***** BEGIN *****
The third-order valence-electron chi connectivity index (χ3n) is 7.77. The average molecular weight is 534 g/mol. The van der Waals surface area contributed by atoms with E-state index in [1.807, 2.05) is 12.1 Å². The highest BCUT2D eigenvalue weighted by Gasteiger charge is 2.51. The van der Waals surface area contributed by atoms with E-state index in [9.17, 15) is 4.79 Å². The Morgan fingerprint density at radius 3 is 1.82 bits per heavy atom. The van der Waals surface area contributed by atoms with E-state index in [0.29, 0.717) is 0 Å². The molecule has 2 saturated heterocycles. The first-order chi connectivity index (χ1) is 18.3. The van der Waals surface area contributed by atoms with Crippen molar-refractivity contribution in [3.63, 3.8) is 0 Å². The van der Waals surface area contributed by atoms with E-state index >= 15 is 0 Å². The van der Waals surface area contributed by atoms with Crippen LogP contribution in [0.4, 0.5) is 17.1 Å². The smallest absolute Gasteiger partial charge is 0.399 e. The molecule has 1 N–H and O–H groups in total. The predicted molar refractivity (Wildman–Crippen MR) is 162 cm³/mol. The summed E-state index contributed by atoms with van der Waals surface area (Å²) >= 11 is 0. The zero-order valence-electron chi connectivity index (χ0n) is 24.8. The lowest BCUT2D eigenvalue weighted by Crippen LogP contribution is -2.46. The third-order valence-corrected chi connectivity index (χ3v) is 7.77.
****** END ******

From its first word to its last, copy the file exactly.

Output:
The third-order valence-electron chi connectivity index (χ3n) is 7.77. The average molecular weight is 534 g/mol. The van der Waals surface area contributed by atoms with E-state index in [1.807, 2.05) is 12.1 Å². The highest BCUT2D eigenvalue weighted by Gasteiger charge is 2.51. The van der Waals surface area contributed by atoms with E-state index in [9.17, 15) is 4.79 Å². The Morgan fingerprint density at radius 3 is 1.82 bits per heavy atom. The van der Waals surface area contributed by atoms with E-state index in [0.29, 0.717) is 0 Å². The molecule has 2 saturated heterocycles. The first-order chi connectivity index (χ1) is 18.3. The van der Waals surface area contributed by atoms with Crippen molar-refractivity contribution in [3.63, 3.8) is 0 Å². The van der Waals surface area contributed by atoms with E-state index >= 15 is 0 Å². The van der Waals surface area contributed by atoms with Crippen LogP contribution in [0.4, 0.5) is 17.1 Å². The smallest absolute Gasteiger partial charge is 0.399 e. The molecule has 1 N–H and O–H groups in total. The predicted molar refractivity (Wildman–Crippen MR) is 162 cm³/mol. The summed E-state index contributed by atoms with van der Waals surface area (Å²) >= 11 is 0. The zero-order valence-electron chi connectivity index (χ0n) is 24.8. The lowest BCUT2D eigenvalue weighted by Crippen LogP contribution is -2.46. The third-order valence-corrected chi connectivity index (χ3v) is 7.77.